I’ve been busily dyeing fabric, making plans and piecing examples for the leafy log cabin workshop coming up in only a very few weeks’ time.
There are still places for anyone able to join us. We’ll be exploring using eco prints in patchwork as well as doing a little dyeing and making a bag featuring a leafy log cabin design. All in a lovely, friendly setting at the Aldinga Eco-Village. For details or to sign up… click here.
The springtime brings on fleece washing, carding and seed planting, apparently!
I’ve spun up all kinds of tragic fleece dyed last year, lawnmowing crossbred sheep’s wool, alpaca, blends, cochineal dyed fleece, natural fleece… there has even been some eucalypt dyeing (the orange skein in the foreground).
I’ve spun batts created from logwood exhaust and woad exhaust and where did that even come from? batts.
Anonymous roving from my friend’s stash. Alpaca gifted from another friend. Local fleece blended with dark grey alpaca with far too many burrs in it. Possum and wool blended together.
My winter of knitting was lovely indeed but I am loving being back to spinning as well, so it seems…
On my little holiday in Allansford, I dyed up some knit silk and some silky merino from the Beautiful Silks odds and ends department–much better fun than the remnants at a big chain store.
I had to do some creative work to find this entire garment from the pieces. In the end, I settled on silk sleeves and a silky merino body.
A friend agreed to take some pictures for me one day but she evidently couldn’t do anything about my embarrassment! And she offered the view that this top would work better if it were a little longer. She may well be right.
You can see I’ve got leaves running in one direction up my back and down the other… I just couldn’t get the pattern to fit any other way. And–I’ve enjoyed wearing this most of the winter.
This is the Orphans for Orphans sweater from Knitting for Peace. This is the third time I’ve knit this design and it is an ingenious, easy pattern that lends itself to wool in odd amounts and various colours. This one is made from handspun local wool and dyed with plants from my garden: woad, coreopsis, eucalyptus, woad + coreopsis.
Where the woad vat was running out, the natural grey of the wool shows through. I cast it on, on an excitable day of knitting confidence when I decided it would fit someone I know! I think in fact the likeliest candidate is the daughter of the sweethearts who gave me Knitting for Peace. She is no orphan but a delightful and extremely well loved small human. And if not her, then some other treasure…
Sometimes it happens that I look at a random selection of yarns and suddenly see what it could become. This was one such case. It has some wonkiness to be going on with, but quite frankly, any jumper that isn’t wonky before it goes onto a small person hopefully becomes wonky through sheer activity soon afterward. I’m reliably informed that the recipient is a fine appreciator of knitwear and that she held it close all the way home. That’s a lovely start!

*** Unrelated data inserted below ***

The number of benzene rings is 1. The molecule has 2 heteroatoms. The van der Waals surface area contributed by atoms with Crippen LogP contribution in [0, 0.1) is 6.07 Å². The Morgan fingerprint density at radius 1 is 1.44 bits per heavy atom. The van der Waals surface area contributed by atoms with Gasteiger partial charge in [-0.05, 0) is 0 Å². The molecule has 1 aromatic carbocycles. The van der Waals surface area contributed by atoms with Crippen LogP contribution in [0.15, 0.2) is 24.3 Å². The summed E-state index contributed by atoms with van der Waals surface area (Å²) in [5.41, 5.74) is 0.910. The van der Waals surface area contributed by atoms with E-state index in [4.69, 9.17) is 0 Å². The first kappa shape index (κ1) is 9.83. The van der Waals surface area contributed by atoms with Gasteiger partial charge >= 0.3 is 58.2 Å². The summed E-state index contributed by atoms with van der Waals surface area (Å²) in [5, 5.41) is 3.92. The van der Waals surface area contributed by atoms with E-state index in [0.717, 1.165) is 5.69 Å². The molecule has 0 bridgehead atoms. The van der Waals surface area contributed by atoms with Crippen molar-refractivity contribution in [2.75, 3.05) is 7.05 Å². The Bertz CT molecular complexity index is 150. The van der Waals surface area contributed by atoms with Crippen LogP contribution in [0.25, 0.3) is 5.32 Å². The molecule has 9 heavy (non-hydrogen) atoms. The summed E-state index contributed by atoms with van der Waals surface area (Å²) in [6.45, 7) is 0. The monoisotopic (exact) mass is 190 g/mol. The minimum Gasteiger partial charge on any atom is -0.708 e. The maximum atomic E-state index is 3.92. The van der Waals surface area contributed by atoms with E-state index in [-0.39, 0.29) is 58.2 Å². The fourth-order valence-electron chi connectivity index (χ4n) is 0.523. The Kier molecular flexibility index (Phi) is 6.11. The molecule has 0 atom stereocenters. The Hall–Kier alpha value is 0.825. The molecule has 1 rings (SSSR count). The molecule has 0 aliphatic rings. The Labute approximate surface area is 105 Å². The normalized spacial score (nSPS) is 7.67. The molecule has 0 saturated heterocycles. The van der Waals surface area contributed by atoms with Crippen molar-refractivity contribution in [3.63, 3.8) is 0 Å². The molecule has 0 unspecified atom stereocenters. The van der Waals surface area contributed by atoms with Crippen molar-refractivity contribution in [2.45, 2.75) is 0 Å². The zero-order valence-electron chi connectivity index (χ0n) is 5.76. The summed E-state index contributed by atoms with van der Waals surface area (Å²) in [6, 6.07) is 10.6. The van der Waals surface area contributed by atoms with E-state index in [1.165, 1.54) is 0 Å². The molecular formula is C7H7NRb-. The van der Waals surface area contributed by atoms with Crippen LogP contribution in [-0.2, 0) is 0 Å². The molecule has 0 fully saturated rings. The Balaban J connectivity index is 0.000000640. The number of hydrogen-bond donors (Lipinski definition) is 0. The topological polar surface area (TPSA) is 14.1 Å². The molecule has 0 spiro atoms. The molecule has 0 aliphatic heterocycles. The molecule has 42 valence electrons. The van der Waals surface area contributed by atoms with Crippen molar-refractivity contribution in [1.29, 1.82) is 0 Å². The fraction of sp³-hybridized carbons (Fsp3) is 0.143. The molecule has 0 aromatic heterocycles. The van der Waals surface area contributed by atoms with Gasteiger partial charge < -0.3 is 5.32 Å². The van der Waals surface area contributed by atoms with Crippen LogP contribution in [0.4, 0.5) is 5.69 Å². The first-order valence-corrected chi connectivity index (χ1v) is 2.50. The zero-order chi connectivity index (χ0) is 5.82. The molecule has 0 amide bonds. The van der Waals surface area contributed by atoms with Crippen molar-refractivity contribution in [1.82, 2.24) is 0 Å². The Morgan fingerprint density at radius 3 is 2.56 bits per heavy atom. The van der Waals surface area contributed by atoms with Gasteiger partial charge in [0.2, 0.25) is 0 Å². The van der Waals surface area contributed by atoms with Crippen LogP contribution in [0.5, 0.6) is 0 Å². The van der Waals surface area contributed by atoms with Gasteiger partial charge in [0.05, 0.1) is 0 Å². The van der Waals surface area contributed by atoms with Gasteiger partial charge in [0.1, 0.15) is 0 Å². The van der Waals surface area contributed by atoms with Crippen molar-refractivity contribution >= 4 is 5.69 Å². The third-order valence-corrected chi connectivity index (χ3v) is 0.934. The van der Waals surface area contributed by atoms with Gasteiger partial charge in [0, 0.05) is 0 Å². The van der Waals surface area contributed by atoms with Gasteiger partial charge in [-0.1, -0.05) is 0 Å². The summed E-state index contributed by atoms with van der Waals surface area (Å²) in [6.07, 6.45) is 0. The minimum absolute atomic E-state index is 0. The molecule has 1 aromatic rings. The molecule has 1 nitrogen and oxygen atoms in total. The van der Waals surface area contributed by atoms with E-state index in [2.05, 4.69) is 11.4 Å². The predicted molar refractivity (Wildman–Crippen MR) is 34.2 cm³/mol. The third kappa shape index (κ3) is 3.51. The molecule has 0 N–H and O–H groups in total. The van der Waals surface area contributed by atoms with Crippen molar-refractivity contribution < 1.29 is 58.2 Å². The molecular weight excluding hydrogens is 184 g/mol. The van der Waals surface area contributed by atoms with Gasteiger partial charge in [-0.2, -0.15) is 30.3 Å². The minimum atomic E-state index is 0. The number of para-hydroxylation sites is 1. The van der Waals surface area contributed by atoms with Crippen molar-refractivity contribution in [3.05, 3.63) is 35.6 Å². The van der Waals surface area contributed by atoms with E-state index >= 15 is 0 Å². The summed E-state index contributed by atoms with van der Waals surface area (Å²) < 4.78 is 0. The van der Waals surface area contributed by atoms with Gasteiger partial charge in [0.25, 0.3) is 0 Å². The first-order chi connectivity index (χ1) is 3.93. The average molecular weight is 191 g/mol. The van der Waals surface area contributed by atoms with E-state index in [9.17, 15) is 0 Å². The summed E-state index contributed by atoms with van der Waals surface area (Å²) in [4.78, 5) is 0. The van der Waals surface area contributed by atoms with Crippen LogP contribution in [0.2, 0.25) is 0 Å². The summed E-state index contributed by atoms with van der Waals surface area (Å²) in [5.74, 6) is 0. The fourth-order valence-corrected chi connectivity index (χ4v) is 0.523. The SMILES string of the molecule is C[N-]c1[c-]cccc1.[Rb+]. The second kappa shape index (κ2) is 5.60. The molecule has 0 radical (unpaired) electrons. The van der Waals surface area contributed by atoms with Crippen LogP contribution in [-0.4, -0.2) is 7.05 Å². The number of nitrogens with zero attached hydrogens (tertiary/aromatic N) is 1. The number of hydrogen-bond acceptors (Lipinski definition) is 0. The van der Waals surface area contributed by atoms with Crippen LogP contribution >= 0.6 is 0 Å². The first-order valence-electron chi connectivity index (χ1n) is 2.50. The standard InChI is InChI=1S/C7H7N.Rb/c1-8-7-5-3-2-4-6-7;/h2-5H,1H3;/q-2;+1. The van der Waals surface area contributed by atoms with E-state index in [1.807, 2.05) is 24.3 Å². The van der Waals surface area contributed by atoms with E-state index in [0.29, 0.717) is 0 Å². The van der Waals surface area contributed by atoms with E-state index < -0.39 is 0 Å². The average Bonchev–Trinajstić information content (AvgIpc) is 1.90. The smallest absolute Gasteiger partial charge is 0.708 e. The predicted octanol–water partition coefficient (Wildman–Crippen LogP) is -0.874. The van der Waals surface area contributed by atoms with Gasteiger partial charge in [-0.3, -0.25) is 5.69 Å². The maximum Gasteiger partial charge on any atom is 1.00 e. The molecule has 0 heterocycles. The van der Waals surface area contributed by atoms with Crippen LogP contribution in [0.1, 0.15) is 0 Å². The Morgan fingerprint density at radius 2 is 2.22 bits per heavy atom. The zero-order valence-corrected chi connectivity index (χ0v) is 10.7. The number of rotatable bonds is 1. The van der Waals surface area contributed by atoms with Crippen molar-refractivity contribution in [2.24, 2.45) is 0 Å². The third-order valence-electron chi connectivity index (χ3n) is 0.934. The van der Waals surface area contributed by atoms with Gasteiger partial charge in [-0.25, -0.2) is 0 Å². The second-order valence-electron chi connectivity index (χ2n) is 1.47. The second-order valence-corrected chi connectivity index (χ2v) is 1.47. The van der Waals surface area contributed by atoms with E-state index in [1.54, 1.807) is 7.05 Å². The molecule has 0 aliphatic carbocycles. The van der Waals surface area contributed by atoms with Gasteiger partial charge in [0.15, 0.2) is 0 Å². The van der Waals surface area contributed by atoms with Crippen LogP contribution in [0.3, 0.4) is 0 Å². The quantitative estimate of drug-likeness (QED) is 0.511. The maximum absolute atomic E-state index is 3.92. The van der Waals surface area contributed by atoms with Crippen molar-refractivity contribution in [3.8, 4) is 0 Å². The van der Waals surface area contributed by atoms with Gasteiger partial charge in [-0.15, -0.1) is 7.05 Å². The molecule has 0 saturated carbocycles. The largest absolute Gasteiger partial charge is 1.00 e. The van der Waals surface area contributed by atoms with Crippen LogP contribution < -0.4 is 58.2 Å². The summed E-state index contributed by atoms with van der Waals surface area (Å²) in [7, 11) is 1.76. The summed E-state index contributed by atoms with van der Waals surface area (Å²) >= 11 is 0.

I have ethical questions about cutting up garments at times. For example, should I leave them in the op shop for someone who might use them as they are rather than treating them as raw materials? Not to mention, how about using what I already have and not getting anything more, even second hand? I have to admit that other days I think about how much textile waste is thrown away in the overdeveloped world and think I should just go wild if I have a good idea. But my ethical quibbles are completely swept away when I confront the bargain rack at the op shop, where things have failed to sell and the next stop is rags. Which is how the linen jacket above (and a pair of jeans) came home with me a little while back. The jacket had clearly gone through the washing machine despite its dry clean only tag (I understand, dry cleaning is an evil chemical process and expensive as well), and the interfacing had not shrunk at the same rate as the linen. And that, my friends, is how I found myself ripping an Armani suit into its component parts!
This process entertained two friends who don’t share my fascination with garment construction mightily. I’ve read about the signature Armani interior pocket in my wanderings through Threads Magazine. And here it is! Not to mention so much interfacing, of about five different types. In the end some of the jacket lining and the interior pockets became part of this lining.
And the lining was set into an eco print on silk left from dye camp summer 2017.
And finally, I have a new knitting bag. I’ve lost one, and one needs comprehensive mending… and this one has luxury interior pockets for all my little stuff (stitch markers, needles). I’m a happy knitter! And the linen has hit a bucket of soy milk, the better to meet its new destiny.
I had another breakout of bags recently. You know how it is with me and bags–I start one and make more than you can imagine! Some were made from offcuts, some from eco prints. An entire pair of RM Williams pants that had made it to the bargain rack at the op shop met their new destiny too.
Here they are with bag bodies and bag linings in position (mmm–mismatched seams in evidence) and (RM Williams) straps cut and stitched and ready to be stitched on, waiting for another day.